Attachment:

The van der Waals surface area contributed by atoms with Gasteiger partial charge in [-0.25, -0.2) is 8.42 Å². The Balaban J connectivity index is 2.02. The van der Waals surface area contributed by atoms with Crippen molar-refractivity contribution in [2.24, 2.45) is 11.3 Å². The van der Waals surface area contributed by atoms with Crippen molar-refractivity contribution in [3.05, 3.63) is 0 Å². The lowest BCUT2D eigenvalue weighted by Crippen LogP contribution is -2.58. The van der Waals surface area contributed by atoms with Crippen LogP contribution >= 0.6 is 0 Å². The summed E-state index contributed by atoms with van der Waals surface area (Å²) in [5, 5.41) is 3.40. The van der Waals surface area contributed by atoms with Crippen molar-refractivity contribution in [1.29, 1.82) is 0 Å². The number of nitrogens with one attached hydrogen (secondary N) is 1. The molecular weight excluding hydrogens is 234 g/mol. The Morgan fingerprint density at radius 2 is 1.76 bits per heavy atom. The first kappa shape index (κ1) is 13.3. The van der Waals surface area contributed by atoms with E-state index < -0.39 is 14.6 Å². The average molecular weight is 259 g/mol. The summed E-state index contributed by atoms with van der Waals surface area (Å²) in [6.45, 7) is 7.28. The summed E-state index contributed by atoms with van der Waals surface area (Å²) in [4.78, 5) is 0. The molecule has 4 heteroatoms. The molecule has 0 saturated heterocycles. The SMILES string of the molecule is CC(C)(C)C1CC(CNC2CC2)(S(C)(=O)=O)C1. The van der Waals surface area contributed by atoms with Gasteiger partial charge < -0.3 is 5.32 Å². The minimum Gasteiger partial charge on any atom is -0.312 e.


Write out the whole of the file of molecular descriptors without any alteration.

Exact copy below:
The van der Waals surface area contributed by atoms with Gasteiger partial charge in [-0.25, -0.2) is 8.42 Å². The Balaban J connectivity index is 2.02. The van der Waals surface area contributed by atoms with Crippen molar-refractivity contribution in [2.24, 2.45) is 11.3 Å². The van der Waals surface area contributed by atoms with Crippen molar-refractivity contribution in [3.05, 3.63) is 0 Å². The lowest BCUT2D eigenvalue weighted by Crippen LogP contribution is -2.58. The van der Waals surface area contributed by atoms with Crippen LogP contribution >= 0.6 is 0 Å². The summed E-state index contributed by atoms with van der Waals surface area (Å²) in [5, 5.41) is 3.40. The van der Waals surface area contributed by atoms with Crippen molar-refractivity contribution in [1.29, 1.82) is 0 Å². The number of nitrogens with one attached hydrogen (secondary N) is 1. The molecular weight excluding hydrogens is 234 g/mol. The Morgan fingerprint density at radius 2 is 1.76 bits per heavy atom. The first kappa shape index (κ1) is 13.3. The van der Waals surface area contributed by atoms with E-state index < -0.39 is 14.6 Å². The average molecular weight is 259 g/mol. The summed E-state index contributed by atoms with van der Waals surface area (Å²) in [6.45, 7) is 7.28. The summed E-state index contributed by atoms with van der Waals surface area (Å²) in [4.78, 5) is 0. The molecule has 4 heteroatoms. The molecule has 0 saturated heterocycles. The SMILES string of the molecule is CC(C)(C)C1CC(CNC2CC2)(S(C)(=O)=O)C1. The van der Waals surface area contributed by atoms with Gasteiger partial charge < -0.3 is 5.32 Å². The minimum Gasteiger partial charge on any atom is -0.312 e.